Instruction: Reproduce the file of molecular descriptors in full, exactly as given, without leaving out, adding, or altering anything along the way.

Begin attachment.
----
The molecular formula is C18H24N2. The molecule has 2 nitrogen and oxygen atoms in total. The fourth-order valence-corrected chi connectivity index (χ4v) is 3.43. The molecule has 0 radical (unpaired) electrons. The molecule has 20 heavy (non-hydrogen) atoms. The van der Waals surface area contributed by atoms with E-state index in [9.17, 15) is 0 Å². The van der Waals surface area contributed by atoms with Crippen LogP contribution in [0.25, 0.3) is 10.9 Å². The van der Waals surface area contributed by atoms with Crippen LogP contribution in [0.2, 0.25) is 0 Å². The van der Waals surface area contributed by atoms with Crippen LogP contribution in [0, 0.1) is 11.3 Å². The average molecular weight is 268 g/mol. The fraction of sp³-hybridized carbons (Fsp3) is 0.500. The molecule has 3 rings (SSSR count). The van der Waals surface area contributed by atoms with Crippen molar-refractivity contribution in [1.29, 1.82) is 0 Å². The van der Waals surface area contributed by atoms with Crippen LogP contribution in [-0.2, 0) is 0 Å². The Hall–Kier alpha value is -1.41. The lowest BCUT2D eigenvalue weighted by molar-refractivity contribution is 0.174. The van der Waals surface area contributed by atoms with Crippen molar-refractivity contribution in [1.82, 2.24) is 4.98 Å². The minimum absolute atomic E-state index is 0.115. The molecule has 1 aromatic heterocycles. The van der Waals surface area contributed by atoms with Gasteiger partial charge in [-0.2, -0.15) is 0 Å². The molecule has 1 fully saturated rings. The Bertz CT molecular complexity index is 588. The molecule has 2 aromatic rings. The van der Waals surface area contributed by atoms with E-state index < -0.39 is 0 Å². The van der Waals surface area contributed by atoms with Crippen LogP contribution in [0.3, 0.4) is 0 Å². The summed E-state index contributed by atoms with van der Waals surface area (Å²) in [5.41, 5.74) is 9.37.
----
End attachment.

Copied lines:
The molecular formula is C18H24N2. The molecule has 2 nitrogen and oxygen atoms in total. The fourth-order valence-corrected chi connectivity index (χ4v) is 3.43. The molecule has 0 radical (unpaired) electrons. The molecule has 20 heavy (non-hydrogen) atoms. The van der Waals surface area contributed by atoms with E-state index in [9.17, 15) is 0 Å². The van der Waals surface area contributed by atoms with Crippen LogP contribution in [0.25, 0.3) is 10.9 Å². The van der Waals surface area contributed by atoms with Crippen LogP contribution in [0.2, 0.25) is 0 Å². The van der Waals surface area contributed by atoms with Crippen LogP contribution in [0, 0.1) is 11.3 Å². The average molecular weight is 268 g/mol. The fraction of sp³-hybridized carbons (Fsp3) is 0.500. The molecule has 3 rings (SSSR count). The van der Waals surface area contributed by atoms with Crippen molar-refractivity contribution in [1.29, 1.82) is 0 Å². The van der Waals surface area contributed by atoms with Crippen LogP contribution in [-0.2, 0) is 0 Å². The Hall–Kier alpha value is -1.41. The lowest BCUT2D eigenvalue weighted by molar-refractivity contribution is 0.174. The van der Waals surface area contributed by atoms with Crippen molar-refractivity contribution in [1.82, 2.24) is 4.98 Å². The minimum absolute atomic E-state index is 0.115. The molecule has 1 aromatic heterocycles. The van der Waals surface area contributed by atoms with Gasteiger partial charge in [-0.2, -0.15) is 0 Å². The molecule has 1 fully saturated rings. The Bertz CT molecular complexity index is 588. The molecule has 2 aromatic rings. The van der Waals surface area contributed by atoms with E-state index < -0.39 is 0 Å². The van der Waals surface area contributed by atoms with Crippen LogP contribution in [0.3, 0.4) is 0 Å². The summed E-state index contributed by atoms with van der Waals surface area (Å²) in [5.41, 5.74) is 9.37.